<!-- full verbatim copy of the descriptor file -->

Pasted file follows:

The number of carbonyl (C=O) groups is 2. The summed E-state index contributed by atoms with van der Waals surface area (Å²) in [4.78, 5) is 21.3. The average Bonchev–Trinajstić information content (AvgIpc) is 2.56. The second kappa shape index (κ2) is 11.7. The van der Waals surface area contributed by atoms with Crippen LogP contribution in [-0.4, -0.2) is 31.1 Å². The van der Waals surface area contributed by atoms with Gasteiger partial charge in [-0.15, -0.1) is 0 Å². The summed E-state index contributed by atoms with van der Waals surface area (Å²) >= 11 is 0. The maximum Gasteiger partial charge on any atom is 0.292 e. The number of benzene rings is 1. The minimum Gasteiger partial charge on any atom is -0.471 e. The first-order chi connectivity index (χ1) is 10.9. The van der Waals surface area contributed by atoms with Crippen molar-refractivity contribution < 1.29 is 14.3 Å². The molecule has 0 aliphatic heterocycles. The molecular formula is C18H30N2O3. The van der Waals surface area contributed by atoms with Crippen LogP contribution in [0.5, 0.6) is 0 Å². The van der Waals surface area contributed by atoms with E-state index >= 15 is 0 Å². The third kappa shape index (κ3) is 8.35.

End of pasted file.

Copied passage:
The number of carbonyl (C=O) groups is 2. The summed E-state index contributed by atoms with van der Waals surface area (Å²) in [4.78, 5) is 21.3. The average Bonchev–Trinajstić information content (AvgIpc) is 2.56. The second kappa shape index (κ2) is 11.7. The van der Waals surface area contributed by atoms with Crippen LogP contribution in [-0.4, -0.2) is 31.1 Å². The van der Waals surface area contributed by atoms with Gasteiger partial charge in [-0.15, -0.1) is 0 Å². The summed E-state index contributed by atoms with van der Waals surface area (Å²) >= 11 is 0. The maximum Gasteiger partial charge on any atom is 0.292 e. The number of benzene rings is 1. The minimum Gasteiger partial charge on any atom is -0.471 e. The first-order chi connectivity index (χ1) is 10.9. The van der Waals surface area contributed by atoms with Crippen molar-refractivity contribution < 1.29 is 14.3 Å². The molecule has 0 aliphatic heterocycles. The molecular formula is C18H30N2O3. The van der Waals surface area contributed by atoms with Crippen LogP contribution in [0.5, 0.6) is 0 Å². The van der Waals surface area contributed by atoms with E-state index >= 15 is 0 Å². The third kappa shape index (κ3) is 8.35.